With social media on the rise and the majority of professionals being building profiles on such sites as Facebook and LinkedIn, one starts to wonder how much these profiles make a difference in a professional setting. I have been approached by many candidates concerning their LinkedIn profiles and one of the reoccurring topics is that of recommendations. How do you get them? How many should you have? Do hiring companies take these into consideration? I will say that recommendations are extremely helpful, but they do not override your experience or add to your relevancy in a candidate search. I have had several candidates who have approached me saying that they should be considered for a job that they have no experience with based on their LinkedIn recommendations. Unfortunately, that's not the way it works. A recommendation on LinkedIn cannot get your foot in the door, but it can help you stay on the other side of the door once it's opened. What many HR managers will do once they decide to talk to a candidate is look at their social networking profiles, such as LinkedIn. They look at how the candidate present themselves and if there are any recommendations that back up what is on the resume. A solid recommendation from a manager, boss or company superior can be extremely helpful in terms of solidifying your candidacy and helping build your reputation with the hiring company. However, your LinkedIn profile will not be the only social media profile that they take a look at. Nowadays, hiring manager or HR executives will look to see if you're on Facebook or Myspace and they will rifle through your profile to try to learn more about your personal life. Pictures that make it look like you party on the weekends with rock bands probably will not help you out.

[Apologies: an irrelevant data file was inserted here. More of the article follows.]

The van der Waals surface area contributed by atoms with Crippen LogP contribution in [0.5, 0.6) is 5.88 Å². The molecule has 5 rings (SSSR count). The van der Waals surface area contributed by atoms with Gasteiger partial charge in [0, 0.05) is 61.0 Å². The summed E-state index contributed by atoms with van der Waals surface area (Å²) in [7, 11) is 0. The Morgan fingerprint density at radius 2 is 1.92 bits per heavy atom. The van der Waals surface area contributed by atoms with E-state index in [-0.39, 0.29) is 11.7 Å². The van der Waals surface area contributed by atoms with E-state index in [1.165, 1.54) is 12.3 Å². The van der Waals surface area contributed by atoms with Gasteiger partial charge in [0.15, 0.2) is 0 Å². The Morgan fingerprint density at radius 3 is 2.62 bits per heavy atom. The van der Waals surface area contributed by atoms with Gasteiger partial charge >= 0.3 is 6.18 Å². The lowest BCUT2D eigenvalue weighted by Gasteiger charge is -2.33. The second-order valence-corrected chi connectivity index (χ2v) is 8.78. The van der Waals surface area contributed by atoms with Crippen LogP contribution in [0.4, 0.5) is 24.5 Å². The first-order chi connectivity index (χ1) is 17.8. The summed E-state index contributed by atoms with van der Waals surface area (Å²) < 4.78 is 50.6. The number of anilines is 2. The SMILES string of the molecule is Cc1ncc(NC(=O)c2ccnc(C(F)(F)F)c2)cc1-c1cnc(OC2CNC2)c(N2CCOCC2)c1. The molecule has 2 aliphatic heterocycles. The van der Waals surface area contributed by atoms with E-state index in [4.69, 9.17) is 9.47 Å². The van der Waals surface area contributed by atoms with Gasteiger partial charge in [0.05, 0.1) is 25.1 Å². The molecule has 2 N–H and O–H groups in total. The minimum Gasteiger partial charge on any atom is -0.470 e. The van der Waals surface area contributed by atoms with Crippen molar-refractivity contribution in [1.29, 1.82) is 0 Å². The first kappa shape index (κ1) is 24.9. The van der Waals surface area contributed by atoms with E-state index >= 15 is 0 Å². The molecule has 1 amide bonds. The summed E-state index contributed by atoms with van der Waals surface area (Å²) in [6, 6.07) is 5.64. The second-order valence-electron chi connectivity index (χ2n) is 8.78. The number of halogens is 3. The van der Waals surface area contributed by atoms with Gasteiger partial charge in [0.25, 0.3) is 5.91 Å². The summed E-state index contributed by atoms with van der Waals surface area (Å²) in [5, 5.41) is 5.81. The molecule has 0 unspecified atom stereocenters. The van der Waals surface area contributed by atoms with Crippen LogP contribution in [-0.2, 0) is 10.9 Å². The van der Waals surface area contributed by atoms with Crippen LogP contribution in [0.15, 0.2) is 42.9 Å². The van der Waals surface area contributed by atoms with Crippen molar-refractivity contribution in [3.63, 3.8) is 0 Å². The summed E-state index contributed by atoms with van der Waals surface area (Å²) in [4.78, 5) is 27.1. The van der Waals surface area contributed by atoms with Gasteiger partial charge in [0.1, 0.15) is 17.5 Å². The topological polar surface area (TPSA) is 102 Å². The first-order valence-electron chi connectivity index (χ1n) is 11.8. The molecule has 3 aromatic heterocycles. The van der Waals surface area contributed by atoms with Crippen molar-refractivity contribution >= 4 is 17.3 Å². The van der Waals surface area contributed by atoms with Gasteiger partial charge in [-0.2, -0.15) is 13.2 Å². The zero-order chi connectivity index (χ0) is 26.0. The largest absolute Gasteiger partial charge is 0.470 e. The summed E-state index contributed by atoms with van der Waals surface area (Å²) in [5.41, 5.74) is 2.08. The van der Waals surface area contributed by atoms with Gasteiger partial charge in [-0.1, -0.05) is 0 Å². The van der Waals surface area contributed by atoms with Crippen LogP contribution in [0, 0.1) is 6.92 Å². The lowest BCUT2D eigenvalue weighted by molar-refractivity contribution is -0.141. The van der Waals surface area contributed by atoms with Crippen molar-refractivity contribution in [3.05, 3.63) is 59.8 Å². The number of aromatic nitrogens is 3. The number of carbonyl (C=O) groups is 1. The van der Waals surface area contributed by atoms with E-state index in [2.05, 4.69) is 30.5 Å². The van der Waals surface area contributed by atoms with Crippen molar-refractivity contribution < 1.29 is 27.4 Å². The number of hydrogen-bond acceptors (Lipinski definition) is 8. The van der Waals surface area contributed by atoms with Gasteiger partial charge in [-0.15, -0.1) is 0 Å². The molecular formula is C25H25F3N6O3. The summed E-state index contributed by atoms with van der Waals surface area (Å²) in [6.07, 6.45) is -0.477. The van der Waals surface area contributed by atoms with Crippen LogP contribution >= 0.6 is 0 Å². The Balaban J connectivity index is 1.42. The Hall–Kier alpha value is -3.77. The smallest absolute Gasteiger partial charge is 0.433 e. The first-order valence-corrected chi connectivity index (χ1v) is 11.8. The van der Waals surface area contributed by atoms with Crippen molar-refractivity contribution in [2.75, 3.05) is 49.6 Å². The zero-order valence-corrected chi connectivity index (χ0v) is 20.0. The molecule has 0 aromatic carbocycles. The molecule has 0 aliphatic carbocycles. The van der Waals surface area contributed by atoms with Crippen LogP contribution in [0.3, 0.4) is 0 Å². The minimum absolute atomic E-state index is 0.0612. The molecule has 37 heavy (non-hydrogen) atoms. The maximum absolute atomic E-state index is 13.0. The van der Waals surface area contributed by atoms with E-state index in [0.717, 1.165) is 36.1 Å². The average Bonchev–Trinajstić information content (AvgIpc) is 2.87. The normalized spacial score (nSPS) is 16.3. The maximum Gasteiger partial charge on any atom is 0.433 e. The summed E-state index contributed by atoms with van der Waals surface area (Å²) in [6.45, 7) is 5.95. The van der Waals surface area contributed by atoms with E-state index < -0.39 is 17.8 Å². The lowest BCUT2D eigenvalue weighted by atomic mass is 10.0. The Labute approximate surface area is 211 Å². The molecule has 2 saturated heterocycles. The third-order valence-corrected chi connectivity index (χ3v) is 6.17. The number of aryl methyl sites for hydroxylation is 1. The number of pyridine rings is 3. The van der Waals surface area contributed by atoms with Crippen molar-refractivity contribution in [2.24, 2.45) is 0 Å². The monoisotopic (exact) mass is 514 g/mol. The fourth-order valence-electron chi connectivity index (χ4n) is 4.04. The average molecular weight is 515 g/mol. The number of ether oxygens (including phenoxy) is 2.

LinkedIn recommendations can also be helpful for you when a recruiter is trying to recruit off of LinkedIn and reach out to those candidates they find relevant. One of the things we look for when recruiting off of LinkedIn is recommendations. It may not be the deciding factor but the person with multiple strong recommendations may be the first one to get a call.
So, how do you go about getting LinkedIn recommendations? You can ask your managers and colleagues but I don't suggest that you badger people to write about you. Instead, write one for someone else. Go about it with a karmic approach and write for a former colleague or manager that you feel strongly that deserves your kind words. You won't always get a recommendation back from that person but they will be more likely to write great things about you if you recommend them first. You may receive a recommendation out of the blue, and when you do, make sure you return the favor. Getting recommendations will help you build your professional reputation, but so will giving them. So don't neglect that long list of recommendations that you should make because it might help you out in the long run.